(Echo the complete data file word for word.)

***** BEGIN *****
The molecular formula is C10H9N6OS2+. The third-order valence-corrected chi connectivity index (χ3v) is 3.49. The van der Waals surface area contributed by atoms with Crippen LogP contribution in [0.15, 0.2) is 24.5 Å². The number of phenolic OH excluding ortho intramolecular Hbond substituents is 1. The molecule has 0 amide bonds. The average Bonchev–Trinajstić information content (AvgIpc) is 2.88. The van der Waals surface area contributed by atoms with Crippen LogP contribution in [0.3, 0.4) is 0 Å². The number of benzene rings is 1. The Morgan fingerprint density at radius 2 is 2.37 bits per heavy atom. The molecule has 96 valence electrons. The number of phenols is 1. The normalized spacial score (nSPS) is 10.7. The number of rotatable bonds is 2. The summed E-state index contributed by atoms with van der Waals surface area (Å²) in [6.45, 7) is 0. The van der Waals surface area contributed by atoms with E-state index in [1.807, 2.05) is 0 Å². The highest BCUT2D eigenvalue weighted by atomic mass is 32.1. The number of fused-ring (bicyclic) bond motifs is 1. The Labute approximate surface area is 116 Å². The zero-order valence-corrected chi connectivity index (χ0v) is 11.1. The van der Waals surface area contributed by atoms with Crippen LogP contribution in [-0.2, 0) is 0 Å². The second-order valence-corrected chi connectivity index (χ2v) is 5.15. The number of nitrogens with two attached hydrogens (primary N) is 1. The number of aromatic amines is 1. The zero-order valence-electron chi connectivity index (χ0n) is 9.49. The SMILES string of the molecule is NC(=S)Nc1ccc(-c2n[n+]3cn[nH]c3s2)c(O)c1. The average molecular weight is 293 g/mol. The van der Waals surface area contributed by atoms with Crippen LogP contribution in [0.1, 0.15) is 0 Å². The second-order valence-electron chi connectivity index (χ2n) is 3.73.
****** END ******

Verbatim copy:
The molecular formula is C10H9N6OS2+. The third-order valence-corrected chi connectivity index (χ3v) is 3.49. The van der Waals surface area contributed by atoms with Crippen LogP contribution in [0.15, 0.2) is 24.5 Å². The number of phenolic OH excluding ortho intramolecular Hbond substituents is 1. The molecule has 0 amide bonds. The average Bonchev–Trinajstić information content (AvgIpc) is 2.88. The van der Waals surface area contributed by atoms with Crippen LogP contribution in [0.3, 0.4) is 0 Å². The number of benzene rings is 1. The Morgan fingerprint density at radius 2 is 2.37 bits per heavy atom. The molecule has 96 valence electrons. The number of phenols is 1. The normalized spacial score (nSPS) is 10.7. The number of rotatable bonds is 2. The summed E-state index contributed by atoms with van der Waals surface area (Å²) in [6.45, 7) is 0. The van der Waals surface area contributed by atoms with E-state index in [1.807, 2.05) is 0 Å². The highest BCUT2D eigenvalue weighted by atomic mass is 32.1. The number of fused-ring (bicyclic) bond motifs is 1. The Labute approximate surface area is 116 Å². The zero-order valence-corrected chi connectivity index (χ0v) is 11.1. The van der Waals surface area contributed by atoms with Crippen LogP contribution in [-0.2, 0) is 0 Å². The second-order valence-corrected chi connectivity index (χ2v) is 5.15. The number of nitrogens with two attached hydrogens (primary N) is 1. The number of aromatic amines is 1. The zero-order valence-electron chi connectivity index (χ0n) is 9.49. The SMILES string of the molecule is NC(=S)Nc1ccc(-c2n[n+]3cn[nH]c3s2)c(O)c1. The average molecular weight is 293 g/mol. The van der Waals surface area contributed by atoms with Crippen LogP contribution in [0.1, 0.15) is 0 Å². The second-order valence-electron chi connectivity index (χ2n) is 3.73.